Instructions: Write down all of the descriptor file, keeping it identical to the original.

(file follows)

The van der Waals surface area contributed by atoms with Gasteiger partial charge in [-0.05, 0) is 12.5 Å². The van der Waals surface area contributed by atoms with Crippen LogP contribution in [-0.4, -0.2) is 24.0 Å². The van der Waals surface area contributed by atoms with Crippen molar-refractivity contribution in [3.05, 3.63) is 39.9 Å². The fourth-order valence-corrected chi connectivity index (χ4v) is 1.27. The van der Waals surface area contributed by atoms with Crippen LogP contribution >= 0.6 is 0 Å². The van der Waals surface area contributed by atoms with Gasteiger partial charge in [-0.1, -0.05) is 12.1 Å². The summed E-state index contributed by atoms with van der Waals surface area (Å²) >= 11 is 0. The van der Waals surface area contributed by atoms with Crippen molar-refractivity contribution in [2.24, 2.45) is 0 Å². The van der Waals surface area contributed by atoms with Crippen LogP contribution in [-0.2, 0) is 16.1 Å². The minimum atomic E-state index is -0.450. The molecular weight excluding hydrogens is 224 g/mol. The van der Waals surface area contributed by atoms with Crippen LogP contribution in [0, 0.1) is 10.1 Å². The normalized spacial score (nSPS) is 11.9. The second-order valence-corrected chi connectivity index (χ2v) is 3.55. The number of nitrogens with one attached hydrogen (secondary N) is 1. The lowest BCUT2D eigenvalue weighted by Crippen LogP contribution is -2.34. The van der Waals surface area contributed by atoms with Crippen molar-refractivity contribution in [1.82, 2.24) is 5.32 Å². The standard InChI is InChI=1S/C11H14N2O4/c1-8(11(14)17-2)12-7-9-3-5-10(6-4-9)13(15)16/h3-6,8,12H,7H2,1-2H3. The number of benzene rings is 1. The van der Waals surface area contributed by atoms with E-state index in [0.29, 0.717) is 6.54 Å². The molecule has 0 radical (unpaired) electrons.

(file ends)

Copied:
The van der Waals surface area contributed by atoms with Gasteiger partial charge in [-0.05, 0) is 12.5 Å². The van der Waals surface area contributed by atoms with Crippen LogP contribution in [-0.4, -0.2) is 24.0 Å². The van der Waals surface area contributed by atoms with Crippen molar-refractivity contribution in [3.05, 3.63) is 39.9 Å². The fourth-order valence-corrected chi connectivity index (χ4v) is 1.27. The van der Waals surface area contributed by atoms with Crippen LogP contribution >= 0.6 is 0 Å². The van der Waals surface area contributed by atoms with Gasteiger partial charge in [-0.1, -0.05) is 12.1 Å². The summed E-state index contributed by atoms with van der Waals surface area (Å²) >= 11 is 0. The van der Waals surface area contributed by atoms with Crippen molar-refractivity contribution in [2.24, 2.45) is 0 Å². The van der Waals surface area contributed by atoms with Crippen LogP contribution in [-0.2, 0) is 16.1 Å². The minimum atomic E-state index is -0.450. The molecular weight excluding hydrogens is 224 g/mol. The van der Waals surface area contributed by atoms with Crippen LogP contribution in [0, 0.1) is 10.1 Å². The normalized spacial score (nSPS) is 11.9. The second-order valence-corrected chi connectivity index (χ2v) is 3.55. The number of nitrogens with one attached hydrogen (secondary N) is 1. The lowest BCUT2D eigenvalue weighted by Crippen LogP contribution is -2.34. The van der Waals surface area contributed by atoms with Crippen molar-refractivity contribution in [1.82, 2.24) is 5.32 Å². The standard InChI is InChI=1S/C11H14N2O4/c1-8(11(14)17-2)12-7-9-3-5-10(6-4-9)13(15)16/h3-6,8,12H,7H2,1-2H3. The number of benzene rings is 1. The van der Waals surface area contributed by atoms with E-state index in [0.29, 0.717) is 6.54 Å². The molecule has 0 radical (unpaired) electrons.